Out in the open: the summit between President Obama and China's Premier Xi was the first to actively address the issue of cyber attacks openly between the two countries at the highest level. Mr Obama provided Mr Xi with specific details of theft of US intellectual property “It is now at the centre of the relationship; it is not an adjunct issue. They understand clearly the importance of this issue,” said Tom Donilon, President Obama's outgoing National Security Advisor. © Reuters

The Internet's growth around the world has been staggering. In 1993, it is estimated to have communicated around 1% of the information flowing through two-way telecommunications networks. By 2000, that had leapt to 51%. By 2007, the figure had reached over 97%. Cartoon by Rytis Daukantas.

The importance of cyber skills was highlighted recently when the US CyberCommand announced plans to increase its personnel from 900 to 5000. The need to encourage and foster lacking IT skills is also being discussed by several NATO governments. Cartoon by Rytis Daukantas.

The Internet can be one of the great equalisers. At a recent hackathon, Jennie Lamere was the only female participant and the only one under 18. She won. Her hack was designed to help people avoid tweets which would reveal the endings of their favourite programmes before they had the chance to see the programme. She first got interested in hacking three years ago.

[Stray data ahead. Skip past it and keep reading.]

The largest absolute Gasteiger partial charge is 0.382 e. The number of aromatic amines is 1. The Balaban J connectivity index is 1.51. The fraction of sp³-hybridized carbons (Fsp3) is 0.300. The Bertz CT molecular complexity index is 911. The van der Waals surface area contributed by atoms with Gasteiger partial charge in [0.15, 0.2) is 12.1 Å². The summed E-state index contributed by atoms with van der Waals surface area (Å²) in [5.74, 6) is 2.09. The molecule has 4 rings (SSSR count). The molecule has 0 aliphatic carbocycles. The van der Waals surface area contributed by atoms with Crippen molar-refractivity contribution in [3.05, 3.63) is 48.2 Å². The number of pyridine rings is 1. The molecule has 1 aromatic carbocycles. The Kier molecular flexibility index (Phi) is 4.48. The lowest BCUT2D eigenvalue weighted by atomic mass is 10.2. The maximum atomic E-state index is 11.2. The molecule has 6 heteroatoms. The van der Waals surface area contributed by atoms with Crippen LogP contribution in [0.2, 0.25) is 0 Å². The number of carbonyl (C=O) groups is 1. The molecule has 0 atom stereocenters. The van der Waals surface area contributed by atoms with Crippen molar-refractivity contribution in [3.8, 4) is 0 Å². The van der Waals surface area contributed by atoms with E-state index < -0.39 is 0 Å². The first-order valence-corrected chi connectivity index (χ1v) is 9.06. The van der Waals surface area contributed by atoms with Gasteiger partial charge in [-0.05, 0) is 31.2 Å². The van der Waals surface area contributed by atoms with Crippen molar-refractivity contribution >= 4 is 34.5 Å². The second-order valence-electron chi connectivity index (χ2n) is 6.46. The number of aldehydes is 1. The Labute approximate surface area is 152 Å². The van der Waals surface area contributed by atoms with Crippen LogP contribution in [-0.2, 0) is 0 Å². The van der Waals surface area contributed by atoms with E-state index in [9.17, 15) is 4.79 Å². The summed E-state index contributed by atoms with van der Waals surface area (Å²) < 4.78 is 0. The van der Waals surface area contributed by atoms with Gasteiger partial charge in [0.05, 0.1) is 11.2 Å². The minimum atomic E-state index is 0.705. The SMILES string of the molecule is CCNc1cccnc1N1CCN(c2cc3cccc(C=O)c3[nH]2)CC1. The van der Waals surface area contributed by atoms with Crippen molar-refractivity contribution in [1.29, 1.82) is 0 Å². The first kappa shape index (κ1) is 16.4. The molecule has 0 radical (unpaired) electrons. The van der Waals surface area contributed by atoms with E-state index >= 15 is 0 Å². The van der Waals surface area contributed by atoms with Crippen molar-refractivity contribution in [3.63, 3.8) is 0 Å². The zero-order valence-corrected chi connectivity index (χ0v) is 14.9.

Hackers don't always act on interest or reward. Sometimes, they can be acting in a national government's interest. And in Iran, which was itself hit by the Stuxnet worm, there is such a group. It's called the Iranian Cyber Army. While it hasn't been confirmed that all the hacktivists working for it are Iranians, the group's work certainly supports the country's government. The sites the army have attacked include the US Voice of America, Twitter and the Chinese search engine Baidu.